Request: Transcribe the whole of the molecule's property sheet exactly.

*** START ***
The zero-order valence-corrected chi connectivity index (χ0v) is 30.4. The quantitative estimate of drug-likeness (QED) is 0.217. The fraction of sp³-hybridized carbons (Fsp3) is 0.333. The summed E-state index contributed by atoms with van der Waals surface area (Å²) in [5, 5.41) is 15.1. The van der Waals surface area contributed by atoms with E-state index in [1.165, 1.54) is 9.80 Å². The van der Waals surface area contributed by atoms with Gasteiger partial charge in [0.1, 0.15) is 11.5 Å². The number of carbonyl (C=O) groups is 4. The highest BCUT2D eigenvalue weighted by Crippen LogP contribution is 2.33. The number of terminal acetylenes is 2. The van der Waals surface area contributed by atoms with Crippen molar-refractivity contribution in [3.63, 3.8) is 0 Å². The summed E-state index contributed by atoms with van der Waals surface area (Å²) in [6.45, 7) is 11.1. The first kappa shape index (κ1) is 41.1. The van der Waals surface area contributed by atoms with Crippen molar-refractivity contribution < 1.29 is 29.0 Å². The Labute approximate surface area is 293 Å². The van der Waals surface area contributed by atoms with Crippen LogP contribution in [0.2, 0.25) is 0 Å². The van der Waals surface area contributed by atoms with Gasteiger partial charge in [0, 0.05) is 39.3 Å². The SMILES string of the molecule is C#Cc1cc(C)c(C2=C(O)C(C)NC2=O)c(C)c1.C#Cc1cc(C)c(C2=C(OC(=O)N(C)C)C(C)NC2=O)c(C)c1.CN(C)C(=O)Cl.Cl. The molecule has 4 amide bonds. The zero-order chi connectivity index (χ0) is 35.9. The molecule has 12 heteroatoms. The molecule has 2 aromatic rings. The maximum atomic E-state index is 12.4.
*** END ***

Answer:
The zero-order valence-corrected chi connectivity index (χ0v) is 30.4. The quantitative estimate of drug-likeness (QED) is 0.217. The fraction of sp³-hybridized carbons (Fsp3) is 0.333. The summed E-state index contributed by atoms with van der Waals surface area (Å²) in [5, 5.41) is 15.1. The van der Waals surface area contributed by atoms with E-state index in [1.165, 1.54) is 9.80 Å². The van der Waals surface area contributed by atoms with Gasteiger partial charge in [0.1, 0.15) is 11.5 Å². The number of carbonyl (C=O) groups is 4. The highest BCUT2D eigenvalue weighted by Crippen LogP contribution is 2.33. The number of terminal acetylenes is 2. The van der Waals surface area contributed by atoms with Crippen molar-refractivity contribution in [3.63, 3.8) is 0 Å². The summed E-state index contributed by atoms with van der Waals surface area (Å²) in [6.45, 7) is 11.1. The first kappa shape index (κ1) is 41.1. The van der Waals surface area contributed by atoms with Crippen molar-refractivity contribution < 1.29 is 29.0 Å². The Labute approximate surface area is 293 Å². The van der Waals surface area contributed by atoms with Crippen LogP contribution in [0.2, 0.25) is 0 Å². The van der Waals surface area contributed by atoms with Gasteiger partial charge in [0, 0.05) is 39.3 Å². The SMILES string of the molecule is C#Cc1cc(C)c(C2=C(O)C(C)NC2=O)c(C)c1.C#Cc1cc(C)c(C2=C(OC(=O)N(C)C)C(C)NC2=O)c(C)c1.CN(C)C(=O)Cl.Cl. The molecule has 4 amide bonds. The zero-order chi connectivity index (χ0) is 35.9. The molecule has 12 heteroatoms. The molecule has 2 aromatic rings. The maximum atomic E-state index is 12.4.